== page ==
Google removes two-factor authentication app from Play Store that steals banking details
Two-factor authentication is supposed to keep your details even more secure. Many use 2FA apps as their way to secure their accounts online.
However, in a world where cybercriminals are very widespread, even these apps are now infiltrated with malware that exhausts the things you have been striving to keep secure.
Google removes malware-infected a two-factor authentication app from the Play Store. As it turns out, this app has been stealing banking details from Android users.
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Google deletes a 2FA app from the Play Store because of malware
What has been considered as one of the best ways to secure online accounts has been exploited to steal banking information from users.
Recently, a security firm has discovered an app posing as an open-source application that offers a two-factor authentication feature. The 2FA app has been infected with a nefarious banking trojan.
And what’s worse, the app has already been downloaded over 10,000 times before Google was able to remove it from the Play Store.
Researchers from a security firm Pradeo identified the ‘2FA Authenticator’ app as malware and this app has the dangerous Vultur Android malware.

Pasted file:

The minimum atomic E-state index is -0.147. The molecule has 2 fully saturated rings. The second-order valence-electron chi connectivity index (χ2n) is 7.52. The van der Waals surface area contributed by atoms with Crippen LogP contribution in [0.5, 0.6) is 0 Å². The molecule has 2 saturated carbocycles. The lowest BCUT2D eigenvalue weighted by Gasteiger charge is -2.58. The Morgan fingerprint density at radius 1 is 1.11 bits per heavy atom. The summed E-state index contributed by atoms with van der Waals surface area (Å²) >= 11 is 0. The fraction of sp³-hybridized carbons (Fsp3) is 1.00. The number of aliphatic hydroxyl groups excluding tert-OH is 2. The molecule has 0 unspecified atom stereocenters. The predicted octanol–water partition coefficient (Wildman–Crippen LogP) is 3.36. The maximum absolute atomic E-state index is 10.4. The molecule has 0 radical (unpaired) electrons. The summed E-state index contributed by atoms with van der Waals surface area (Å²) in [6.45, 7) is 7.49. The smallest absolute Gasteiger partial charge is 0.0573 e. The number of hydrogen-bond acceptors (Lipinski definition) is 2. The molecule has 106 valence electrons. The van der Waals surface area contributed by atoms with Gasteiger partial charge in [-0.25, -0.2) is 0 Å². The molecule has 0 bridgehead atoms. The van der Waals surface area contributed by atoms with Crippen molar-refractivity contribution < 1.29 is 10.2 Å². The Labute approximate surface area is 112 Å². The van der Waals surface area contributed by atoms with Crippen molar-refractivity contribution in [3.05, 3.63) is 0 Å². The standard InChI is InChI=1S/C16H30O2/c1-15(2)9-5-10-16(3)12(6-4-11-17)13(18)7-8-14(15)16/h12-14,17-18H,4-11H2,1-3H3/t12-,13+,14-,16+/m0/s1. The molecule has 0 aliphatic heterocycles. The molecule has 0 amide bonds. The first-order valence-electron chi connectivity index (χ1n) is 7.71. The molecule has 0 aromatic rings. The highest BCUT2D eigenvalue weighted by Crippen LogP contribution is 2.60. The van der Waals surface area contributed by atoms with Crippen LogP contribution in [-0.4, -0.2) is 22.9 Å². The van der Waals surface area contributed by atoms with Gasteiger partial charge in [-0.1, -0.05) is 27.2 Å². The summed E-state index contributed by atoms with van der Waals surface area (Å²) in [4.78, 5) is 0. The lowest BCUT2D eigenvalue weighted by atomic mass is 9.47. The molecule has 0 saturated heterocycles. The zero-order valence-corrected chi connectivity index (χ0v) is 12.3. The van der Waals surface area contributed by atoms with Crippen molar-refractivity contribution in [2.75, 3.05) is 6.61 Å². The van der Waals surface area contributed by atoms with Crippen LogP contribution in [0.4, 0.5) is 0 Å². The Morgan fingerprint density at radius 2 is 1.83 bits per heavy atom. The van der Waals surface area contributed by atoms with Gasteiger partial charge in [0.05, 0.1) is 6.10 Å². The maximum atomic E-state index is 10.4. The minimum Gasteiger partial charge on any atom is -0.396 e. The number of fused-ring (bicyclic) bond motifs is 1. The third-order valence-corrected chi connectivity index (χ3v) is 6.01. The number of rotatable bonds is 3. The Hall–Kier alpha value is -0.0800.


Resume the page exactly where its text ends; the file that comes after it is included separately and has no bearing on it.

What happens is attackers that infect Android device with the malware can use remote access software to mirror the victim’s screen and that when they steal your credentials.
The malware was first discovered last year and is able to record the victim’s screen while using finance-related apps on the device.
Read: Anti-phishing: Google made it easier to add security keys to secure accounts
As reported by the researchers, the 2FA Authenticator app is designed to copy the interface of the open-source Aegis Authenticator application, in order to stay low key.
Get this, the app attacks in two stage. First, the app’s malicious code allows it to get and send a list of apps installed on the victims phone as well as their locations. Second, it then attacks those apps used in those regions.
And not just that, the app is also capable of disabling the victim’s phone PIN or password and installing third-party apps that are disguised as offering updates.
Also read: 1Password now offers a safe and secure way to share passwords with just a link
Malware screen mirror’s device to get banking credentials
After identifying the user’s region, the malware then installs the Vultur malware in the device which the attacker will use to remotely access and steal user credentials once banking and other finance-related apps are used.
Furthermore, the malware can even perform activities even when the app is closed by taking advantage of a critical permission called SYSTEM_ALERT_WINDOW to cover apps on the smartphone.
The 2FA Authenticator has spend 15 days in the Play Store and accumulated over 10,000 installs before Google removed it. And if you have installed the app, researchers advise to delete the app immediately because the malware might be mirroring your screen already without you knowing.
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